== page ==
top of page


Cricket injuries

I don’t like cricket, OH NO, I love it!

Cricket is entrenched in Australian culture, with more than one million Aussies playing cricket each year. Although regarded as a vastly non-contact sport, injuries still occur in our cricketers irrelevant of whether they are representing Australia or their local club. Thankfully, research focusing on specific cricket injury occurrence can act as a useful guide for injury prevention, load management, and injury treatment. In this blog, we’ll discuss common injury types and how you, whether a player, coach, or parent, can help prevent injuries from harming any time on the pitch!

cricket injuries

What are the most common cricket injuries?

Lower back injuries represent around 20% of all cricket injuries (1), which is followed by injuries affecting:

  • feet & ankles

  • wrist & fingers

  • knees

  • calf muscle strains

  • hamstring strains

  • side strain & abdominal injuries


Lower back injuries are believed to be most common due to bowling biomechanics, inadequate fitness, and high or sudden spikes in bowling workloads (2). Of these factors, modifying or monitoring workload is generally the easiest to implement. In elite cricketers, less than two, or more than five days between bowling sessions increases the risk of injury, and bowling more than five sessions in any seven-day period increases injury risk by 4.5 times (3). Bowling less than 123 deliveries, or more than 188 deliveries per week has also been shown to increase injury rates in elite bowlers (3).


To find out more about bowling workload, click here to read our previous blog (and find a free spreadsheet to monitor your workload!)

Cricket bowling injuries

Although there are different bowling techniques; such as leg-spin, fast, and off-spin bowling, biomechanics research suggests that injury rates remain similar between each bowling technique. However, there are some characteristics to watch out for in order to reduce lower back injury rates in bowlers. These include reduced shoulder strength in the dominant limb, and reduced quadriceps power in the non-preferred limb (4). Cricketers should also be aware that reduced ankle dorsiflexion, reduced hamstring flexibility, and poor dynamic balance can also increase the risk of sustaining a lower limb injury (5, 6).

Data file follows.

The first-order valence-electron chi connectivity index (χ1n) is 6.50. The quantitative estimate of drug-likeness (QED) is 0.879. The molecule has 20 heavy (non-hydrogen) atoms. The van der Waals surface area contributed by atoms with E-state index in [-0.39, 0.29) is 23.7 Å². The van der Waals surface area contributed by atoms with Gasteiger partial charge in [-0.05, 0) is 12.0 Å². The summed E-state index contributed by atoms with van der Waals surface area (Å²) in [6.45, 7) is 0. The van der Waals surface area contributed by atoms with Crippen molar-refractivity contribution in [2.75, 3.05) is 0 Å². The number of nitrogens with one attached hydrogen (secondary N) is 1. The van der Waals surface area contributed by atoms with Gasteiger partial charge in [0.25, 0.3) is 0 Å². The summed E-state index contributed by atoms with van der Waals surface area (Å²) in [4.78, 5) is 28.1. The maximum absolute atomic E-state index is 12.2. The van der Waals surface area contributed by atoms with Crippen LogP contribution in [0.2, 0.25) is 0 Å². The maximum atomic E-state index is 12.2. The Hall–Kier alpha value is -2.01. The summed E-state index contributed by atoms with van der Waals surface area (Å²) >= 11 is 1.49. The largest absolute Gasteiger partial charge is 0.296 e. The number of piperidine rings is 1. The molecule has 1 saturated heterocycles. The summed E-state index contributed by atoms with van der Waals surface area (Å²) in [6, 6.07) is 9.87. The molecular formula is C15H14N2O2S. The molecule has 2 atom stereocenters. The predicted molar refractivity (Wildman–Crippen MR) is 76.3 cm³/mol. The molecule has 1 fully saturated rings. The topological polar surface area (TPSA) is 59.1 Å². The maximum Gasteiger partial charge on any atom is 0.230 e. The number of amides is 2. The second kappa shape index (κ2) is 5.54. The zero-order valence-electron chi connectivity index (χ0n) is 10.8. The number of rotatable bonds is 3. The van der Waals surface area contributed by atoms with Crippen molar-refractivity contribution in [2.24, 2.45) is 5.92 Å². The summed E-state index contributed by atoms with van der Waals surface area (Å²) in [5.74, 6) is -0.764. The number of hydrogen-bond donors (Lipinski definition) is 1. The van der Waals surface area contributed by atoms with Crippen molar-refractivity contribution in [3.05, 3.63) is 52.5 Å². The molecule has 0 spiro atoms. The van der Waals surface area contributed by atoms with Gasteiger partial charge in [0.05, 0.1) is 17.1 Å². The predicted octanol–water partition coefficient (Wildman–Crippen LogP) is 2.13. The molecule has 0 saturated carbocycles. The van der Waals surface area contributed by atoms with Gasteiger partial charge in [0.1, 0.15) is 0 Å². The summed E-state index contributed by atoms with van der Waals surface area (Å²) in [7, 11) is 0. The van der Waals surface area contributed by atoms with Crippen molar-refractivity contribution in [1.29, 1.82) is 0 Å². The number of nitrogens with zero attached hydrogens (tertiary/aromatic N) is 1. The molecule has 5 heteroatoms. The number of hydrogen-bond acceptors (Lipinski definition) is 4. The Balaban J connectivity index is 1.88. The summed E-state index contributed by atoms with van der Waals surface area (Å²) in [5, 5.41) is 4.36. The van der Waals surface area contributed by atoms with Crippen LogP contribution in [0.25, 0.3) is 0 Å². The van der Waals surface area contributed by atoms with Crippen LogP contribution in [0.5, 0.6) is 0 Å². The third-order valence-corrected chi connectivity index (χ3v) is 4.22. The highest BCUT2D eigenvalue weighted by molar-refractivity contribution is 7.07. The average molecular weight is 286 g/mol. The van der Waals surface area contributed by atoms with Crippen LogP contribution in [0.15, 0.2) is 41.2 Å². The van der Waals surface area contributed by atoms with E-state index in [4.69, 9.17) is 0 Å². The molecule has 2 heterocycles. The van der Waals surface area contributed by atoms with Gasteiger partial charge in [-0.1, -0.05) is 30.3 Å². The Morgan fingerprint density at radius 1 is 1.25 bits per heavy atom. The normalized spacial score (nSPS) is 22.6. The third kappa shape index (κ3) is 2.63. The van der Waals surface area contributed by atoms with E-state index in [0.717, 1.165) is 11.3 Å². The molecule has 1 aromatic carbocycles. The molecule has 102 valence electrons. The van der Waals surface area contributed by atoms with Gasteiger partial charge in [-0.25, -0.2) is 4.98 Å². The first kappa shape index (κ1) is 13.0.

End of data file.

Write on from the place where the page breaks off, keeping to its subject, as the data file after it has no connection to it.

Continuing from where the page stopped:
What about changing your bowling technique?

If you’re considering a change, it’s important to remember the consequences this may have on performance. Although having a straighter front knee on impact has been demonstrated to increase ball speed, it is also associated with a higher risk of injury due to the increased loading placed through the low back (4, 6, 7-10). In one study, bowlers who sustained an injury to their lower limb had lesser knee flexion (i.e landed with a straighter knee) compared to bowlers who sustained no injury (11). Interestingly, batting first and bowling second has also been associated with increased injury rates in bowlers (2).

Thorogh health assessment

So how do you know if these injury risk factors affect you?


By objective testing of course! A wide range of testing can be performed to screen cricketers and identify certain modifiable injury risk factors. As well as a thorough history and orthopedic examination, specific testing for cricketers should also include:

  • Star excursion balance test 

  • Standing long jump + single-leg hop for distance

  • Mobility screen (eg. weight-bearing dorsiflexion)

  • Combined elevation test (the 20cm rule is used by the England cricket team!)

  • Accurate strength assessment